to determine the amount of sparge water...after you run off the mash, measure how much you have in the kettle.  subtract that from your total boil volume.  The answer you get is how much sparge water to use.  Yes, it's that easy!
If I do it as described would you recommend sparging the rest with 170 degree water?

Sent from my SAMSUNG-SM-G870A using Tapatalk

If you do it as I described, I'd use 185-190F water.  It's the grain bed temp, not the water temp, that matters.  FWIW, I mash with about 1.65 qt./lb. these days and get better results than when I used less.
Is this suitable for 5 gallon batch?

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Online denny

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Re: New to all grain a few ?'s
« Reply #18 on: October 06, 2015, 10:21:24 am »
ANY size....I use it for 5.5, 8 and 10 gal. batches.  That's as big as I brew, but there's a 7 bbl. brewery near me who batch sparges and gets efficiency in the 90s.
Life begins at 60.....1.060, that is!

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evil_morty

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Re: New to all grain a few ?'s
« Reply #19 on: October 06, 2015, 10:52:54 am »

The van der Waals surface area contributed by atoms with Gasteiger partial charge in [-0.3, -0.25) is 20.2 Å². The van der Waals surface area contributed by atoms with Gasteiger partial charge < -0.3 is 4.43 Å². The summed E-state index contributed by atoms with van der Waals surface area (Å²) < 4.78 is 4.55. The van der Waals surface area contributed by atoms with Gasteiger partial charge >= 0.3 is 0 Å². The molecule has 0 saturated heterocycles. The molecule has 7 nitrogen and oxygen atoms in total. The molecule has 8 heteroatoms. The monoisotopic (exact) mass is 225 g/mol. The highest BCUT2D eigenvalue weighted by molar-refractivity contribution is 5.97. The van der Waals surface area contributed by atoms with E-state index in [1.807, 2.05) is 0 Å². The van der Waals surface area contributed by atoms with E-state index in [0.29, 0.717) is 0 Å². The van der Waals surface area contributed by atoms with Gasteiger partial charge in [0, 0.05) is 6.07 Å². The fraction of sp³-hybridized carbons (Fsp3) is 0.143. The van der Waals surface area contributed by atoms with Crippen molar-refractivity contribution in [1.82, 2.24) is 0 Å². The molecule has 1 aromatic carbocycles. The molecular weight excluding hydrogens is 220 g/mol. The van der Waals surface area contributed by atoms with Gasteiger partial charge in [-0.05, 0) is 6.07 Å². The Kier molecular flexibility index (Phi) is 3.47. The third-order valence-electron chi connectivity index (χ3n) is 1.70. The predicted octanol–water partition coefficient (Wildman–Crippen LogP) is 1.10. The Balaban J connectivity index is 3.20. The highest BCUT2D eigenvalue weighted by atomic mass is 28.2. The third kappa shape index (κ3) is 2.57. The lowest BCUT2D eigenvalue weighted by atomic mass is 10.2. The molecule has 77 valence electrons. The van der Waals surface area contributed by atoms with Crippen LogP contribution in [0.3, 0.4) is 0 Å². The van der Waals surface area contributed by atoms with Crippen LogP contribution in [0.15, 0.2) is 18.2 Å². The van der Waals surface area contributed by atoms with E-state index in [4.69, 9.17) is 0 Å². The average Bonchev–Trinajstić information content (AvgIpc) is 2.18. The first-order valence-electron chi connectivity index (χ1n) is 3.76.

ANY size....I use it for 5.5, 8 and 10 gal. batches.  That's as big as I brew, but there's a 7 bbl. brewery near me who batch sparges and gets efficiency in the 90s.

as another data point I'm typically 80-85% efficiency into the fermentor and as mentioned I do a small batch sparge (1.5-3 gallons of sparge to hit a 12 gallon pre-boil volume).

Offline wvmtneer

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Re: New to all grain a few ?'s
« Reply #20 on: October 06, 2015, 02:42:44 pm »
ANY size....I use it for 5.5, 8 and 10 gal. batches.  That's as big as I brew, but there's a 7 bbl. brewery near me who batch sparges and gets efficiency in the 90s.
How do you calculate efficiency?

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Online denny

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Re: New to all grain a few ?'s
« Reply #21 on: October 06, 2015, 03:05:37 pm »
ANY size....I use it for 5.5, 8 and 10 gal. batches.  That's as big as I brew, but there's a 7 bbl. brewery near me who batch sparges and gets efficiency in the 90s.